High-Dose Radiotherapy Boosts Survival Rate in Mesothelioma

Roxanne Nelson, RN, BSN

May 07, 2019

Treatment with high doses of radiotherapy may significantly boost survival for patients with mesothelioma, according to new findings.

New results from a randomized clinical trial show that patients who were treated with aggressive radiotherapy were twice as likely to be alive at 2 years compared to patients who only received palliative radiotherapy (overall survival at 2 years was 58% vs 28%).

However, the high-dose treatment was associated with considerable toxicity.

The new findings were presented at the annual meeting of the European Society for Radiotherapy and Oncology (ESTRO), held recently in Milan, Italy.

"Patients with mesothelioma are sometimes given radiotherapy to help control their symptoms," said lead author Marco Trovo, MD, chief of the Radiation Oncology Department at University Hospital of Udine, Italy, in a statement. "However, radiotherapy has evolved dramatically in the last few years, so we wanted to see if it could now be used to prevent the cancer from spreading to nearby tissue, hopefully bringing improvements in survival."

Marco added that there is an urgent need for more effective treatments for mesothelioma. "Surgery can be given to these patients, but it is often impossible to remove all of the tumor," he said.

Previous studies of radiotherapy for patients with mesothelioma had mixed results. Although nonrandomized studies have suggested that radiotherapy, given after surgery and chemotherapy, affords an extra survival benefit for patients with malignant pleural mesothelioma, a randomized trial found no benefit. For patients who underwent treatment with neoadjuvant chemotherapy and extrapleural pneumonectomy and who received high-dose radiotherapy, overall survival was not longer than that of patients who did not receive radiotherapy.

Another trial showed that for patients with resectable malignant pleural mesothelioma (MPM) who received hemithoracic intensity-modulated radiotherapy before undergoing extrapleural pneumonectomy, survival was not improved.

The standard of care for MPM patients who are not candidates for radical surgery includes systemic chemotherapy. The natural history of the disease, note the authors, is characterized by locoregional progression of disease. Death occurs within 12 months if the disease is left untreated.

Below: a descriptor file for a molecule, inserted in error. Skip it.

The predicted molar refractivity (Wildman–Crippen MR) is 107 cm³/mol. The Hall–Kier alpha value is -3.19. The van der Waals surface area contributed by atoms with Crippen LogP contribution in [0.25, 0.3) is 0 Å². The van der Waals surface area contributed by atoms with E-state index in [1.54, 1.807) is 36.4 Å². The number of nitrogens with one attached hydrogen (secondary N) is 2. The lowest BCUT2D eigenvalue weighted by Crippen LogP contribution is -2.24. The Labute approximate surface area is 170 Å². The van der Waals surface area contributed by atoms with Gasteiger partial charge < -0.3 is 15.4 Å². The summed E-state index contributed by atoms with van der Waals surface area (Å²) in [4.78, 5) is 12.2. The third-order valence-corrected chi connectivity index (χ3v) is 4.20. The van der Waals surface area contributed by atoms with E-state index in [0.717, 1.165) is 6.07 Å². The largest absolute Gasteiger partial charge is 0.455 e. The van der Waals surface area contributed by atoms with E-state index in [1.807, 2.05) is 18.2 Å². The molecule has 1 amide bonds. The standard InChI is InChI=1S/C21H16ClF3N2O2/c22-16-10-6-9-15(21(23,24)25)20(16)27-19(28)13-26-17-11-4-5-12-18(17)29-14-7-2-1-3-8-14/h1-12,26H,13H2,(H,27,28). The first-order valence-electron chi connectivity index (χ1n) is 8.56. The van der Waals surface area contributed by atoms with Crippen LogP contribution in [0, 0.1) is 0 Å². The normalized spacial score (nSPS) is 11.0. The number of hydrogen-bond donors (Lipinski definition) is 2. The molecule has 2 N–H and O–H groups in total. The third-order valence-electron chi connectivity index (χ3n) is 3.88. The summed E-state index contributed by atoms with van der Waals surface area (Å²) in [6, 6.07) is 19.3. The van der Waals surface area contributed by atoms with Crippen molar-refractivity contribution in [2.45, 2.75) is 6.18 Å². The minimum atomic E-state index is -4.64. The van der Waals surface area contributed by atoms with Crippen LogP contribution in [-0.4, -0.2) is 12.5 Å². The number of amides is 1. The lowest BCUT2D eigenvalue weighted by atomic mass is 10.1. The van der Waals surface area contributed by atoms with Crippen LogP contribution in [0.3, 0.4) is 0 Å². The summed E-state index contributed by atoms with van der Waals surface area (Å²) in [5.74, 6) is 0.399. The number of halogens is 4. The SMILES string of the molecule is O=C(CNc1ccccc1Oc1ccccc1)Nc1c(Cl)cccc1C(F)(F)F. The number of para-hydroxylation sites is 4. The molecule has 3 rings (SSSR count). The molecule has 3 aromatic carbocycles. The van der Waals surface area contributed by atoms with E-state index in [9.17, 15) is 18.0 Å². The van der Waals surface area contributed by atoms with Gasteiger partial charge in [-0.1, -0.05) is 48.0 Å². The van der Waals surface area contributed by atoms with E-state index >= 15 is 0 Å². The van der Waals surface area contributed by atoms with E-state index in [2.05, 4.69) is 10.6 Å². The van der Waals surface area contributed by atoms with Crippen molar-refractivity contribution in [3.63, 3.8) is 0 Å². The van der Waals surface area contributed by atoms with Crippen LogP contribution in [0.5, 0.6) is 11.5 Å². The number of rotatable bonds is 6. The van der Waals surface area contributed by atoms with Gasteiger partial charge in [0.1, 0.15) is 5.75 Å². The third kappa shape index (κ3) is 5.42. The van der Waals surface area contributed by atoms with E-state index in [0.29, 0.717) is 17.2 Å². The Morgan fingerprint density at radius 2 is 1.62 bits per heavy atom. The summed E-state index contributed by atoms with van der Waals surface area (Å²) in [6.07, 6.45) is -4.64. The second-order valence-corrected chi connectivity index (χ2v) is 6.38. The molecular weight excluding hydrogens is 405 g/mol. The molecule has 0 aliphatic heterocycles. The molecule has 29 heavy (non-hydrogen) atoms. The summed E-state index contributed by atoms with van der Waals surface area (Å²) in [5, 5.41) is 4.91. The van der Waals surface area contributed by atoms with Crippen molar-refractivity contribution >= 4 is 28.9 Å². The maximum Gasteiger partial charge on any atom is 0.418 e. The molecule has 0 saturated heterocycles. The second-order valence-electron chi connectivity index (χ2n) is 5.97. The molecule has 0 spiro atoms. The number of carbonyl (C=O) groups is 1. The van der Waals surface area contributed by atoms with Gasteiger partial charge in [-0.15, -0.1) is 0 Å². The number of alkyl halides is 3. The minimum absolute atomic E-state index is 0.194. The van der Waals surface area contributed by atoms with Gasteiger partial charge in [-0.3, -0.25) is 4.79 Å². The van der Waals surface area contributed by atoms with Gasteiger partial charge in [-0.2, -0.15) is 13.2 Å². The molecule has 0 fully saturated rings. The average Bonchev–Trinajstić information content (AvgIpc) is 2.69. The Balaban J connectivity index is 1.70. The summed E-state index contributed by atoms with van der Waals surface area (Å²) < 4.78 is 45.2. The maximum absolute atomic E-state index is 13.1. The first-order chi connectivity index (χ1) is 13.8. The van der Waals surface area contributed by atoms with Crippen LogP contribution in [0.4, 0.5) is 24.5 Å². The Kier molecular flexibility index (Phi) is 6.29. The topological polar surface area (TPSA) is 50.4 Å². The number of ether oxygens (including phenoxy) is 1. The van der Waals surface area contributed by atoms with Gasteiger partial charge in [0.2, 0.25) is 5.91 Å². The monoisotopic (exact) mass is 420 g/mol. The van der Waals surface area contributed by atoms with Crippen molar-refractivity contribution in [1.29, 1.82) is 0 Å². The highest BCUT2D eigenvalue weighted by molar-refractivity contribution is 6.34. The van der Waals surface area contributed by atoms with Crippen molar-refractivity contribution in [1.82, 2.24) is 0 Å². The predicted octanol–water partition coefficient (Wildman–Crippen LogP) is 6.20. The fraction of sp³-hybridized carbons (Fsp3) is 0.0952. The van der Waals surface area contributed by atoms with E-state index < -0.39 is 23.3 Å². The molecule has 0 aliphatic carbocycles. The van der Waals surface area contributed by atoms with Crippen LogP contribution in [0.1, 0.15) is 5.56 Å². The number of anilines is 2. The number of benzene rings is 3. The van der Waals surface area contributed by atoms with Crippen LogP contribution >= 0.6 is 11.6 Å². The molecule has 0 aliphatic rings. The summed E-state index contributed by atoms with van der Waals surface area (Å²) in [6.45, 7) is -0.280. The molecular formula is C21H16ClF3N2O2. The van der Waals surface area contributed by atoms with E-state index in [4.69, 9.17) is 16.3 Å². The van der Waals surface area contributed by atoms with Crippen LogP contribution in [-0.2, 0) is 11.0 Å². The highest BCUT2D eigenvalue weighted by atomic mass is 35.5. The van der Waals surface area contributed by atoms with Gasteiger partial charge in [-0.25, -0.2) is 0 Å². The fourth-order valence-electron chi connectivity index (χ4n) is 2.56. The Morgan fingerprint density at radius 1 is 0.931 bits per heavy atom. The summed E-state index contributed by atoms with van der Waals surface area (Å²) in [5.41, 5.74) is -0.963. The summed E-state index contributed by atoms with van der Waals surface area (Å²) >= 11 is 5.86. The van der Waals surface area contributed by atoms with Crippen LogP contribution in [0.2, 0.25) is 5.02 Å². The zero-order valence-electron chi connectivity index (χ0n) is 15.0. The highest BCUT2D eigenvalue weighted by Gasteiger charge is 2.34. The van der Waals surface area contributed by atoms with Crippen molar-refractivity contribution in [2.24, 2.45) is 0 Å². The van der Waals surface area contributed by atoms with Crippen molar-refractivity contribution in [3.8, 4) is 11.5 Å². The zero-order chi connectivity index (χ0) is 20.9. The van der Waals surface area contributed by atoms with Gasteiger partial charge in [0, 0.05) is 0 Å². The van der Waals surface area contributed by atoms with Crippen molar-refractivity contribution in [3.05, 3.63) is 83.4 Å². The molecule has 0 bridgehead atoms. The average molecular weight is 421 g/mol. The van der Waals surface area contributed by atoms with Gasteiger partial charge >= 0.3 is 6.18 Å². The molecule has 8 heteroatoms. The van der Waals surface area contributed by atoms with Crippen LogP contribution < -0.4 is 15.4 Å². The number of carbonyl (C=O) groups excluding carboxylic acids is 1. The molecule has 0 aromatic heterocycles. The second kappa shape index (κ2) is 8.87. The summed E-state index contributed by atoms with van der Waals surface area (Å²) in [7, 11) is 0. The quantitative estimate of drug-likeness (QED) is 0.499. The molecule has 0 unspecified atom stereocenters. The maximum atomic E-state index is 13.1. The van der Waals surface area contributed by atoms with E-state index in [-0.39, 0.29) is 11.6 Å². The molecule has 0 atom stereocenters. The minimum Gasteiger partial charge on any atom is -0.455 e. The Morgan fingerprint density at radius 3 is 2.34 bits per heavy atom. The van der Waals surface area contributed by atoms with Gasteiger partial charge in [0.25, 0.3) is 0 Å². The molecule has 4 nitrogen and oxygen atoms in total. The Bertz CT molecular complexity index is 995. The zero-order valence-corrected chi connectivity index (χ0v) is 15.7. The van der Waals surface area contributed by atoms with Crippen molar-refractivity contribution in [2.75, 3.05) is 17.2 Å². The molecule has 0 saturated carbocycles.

The use of radical hemithoracic irradiation with 3D-conformal radiotherapy is limited because of the difficulty of irradiating such a large-volume target with high radiation doses without exceeding the tolerance of the adjacent normal tissues, especially the ipsilateral intact lung, the authors point out.

In the current phase 3 randomized trial, Marco and colleagues compared radical hemithoracic radiotherapy (RHR) with palliative radiotherapy in MPM patients who had already undergone nonradical lung-sparing surgery and chemotherapy.

A total of 108 patients were randomly assigned to receive either radiotherapy to the entire hemithorax, excluding the intact lung, to a dose of 50 Gy in 25 fractions, plus a simultaneous boost to 60 Gy to areas of gross disease, or palliative radiotherapy (20–30 Gy in 5–10 fractions) to thoracotomy scars or to the gross disease only.

Patients were stratified according to histology (epitheliod vs nonepithelioid), performance status (0–1 vs 2), surgery type (extended lung-sparing pleurectomy with decortication [P/D] vs simple P/D or biopsy only), and stage (I–II vs III–IVA).

The study's primary endpoint was overall survival, defined as the amount of time from enrollment until death from any cause. The investigators hypothesized that 2-year survival would increase from 20% to 45%.

The median follow-up was 12.3 months. After 64 events, the intention-to-treat analysis showed a 2-year overall survival rate of 57.7% in the RHR arm, compared to 27.9% in the palliative radiotherapy arm (P < .001). On multivariate analysis, factors that were associated with increased survival were RHR (hazard ratio [HR] = 0.41; P = .001 ) and epithelioid histology (HR = 0.38; P = .004).

As expected, toxicity was higher in the RHR arm. One patient experienced grade 5 pneumonitis; four patients had grade 3 pneumonitis; four had a pulmonary embolism; two, a pericardial effusion; two had rib fractures; one had grade 3 erythema; and one had grade 3 esophagitis. In addition, late respiratory failure requiring oxygen was documented in four patients.

"Toxicity is not negligible," Marco commented.

"A larger, multi-institutional study is warranted to confirm our results," he added.

Commenting on the study, Umberto Ricardi, MD, president of ESTRO and head of the Department of Oncology at the University of Turin, Italy, explained that "this is an extremely positive result that brings good news to patients with this rare and difficult-to-treat cancer.

"To ensure these patients benefit from this type of treatment, it's important that they are referred to a specialist cancer center with the right expertise and equipment to carefully plan and deliver the most effective radiotherapy treatment and manage any side effects that occur," he said in a statement.

The study was supported by the National Cancer Institute of Aviano, Italy. Marco has disclosed no relevant financial relationships.

ESTRO 38: Abstract OC-0500. Presented April 29, 2019.

Follow Medscape on Facebook, Twitter, Instagram, and YouTube

Comments

3090D553-9492-4563-8681-AD288FA52ACE
Comments on Medscape are moderated and should be professional in tone and on topic. You must declare any conflicts of interest related to your comments and responses. Please see our Commenting Guide for further information. We reserve the right to remove posts at our sole discretion.
Post as:

processing....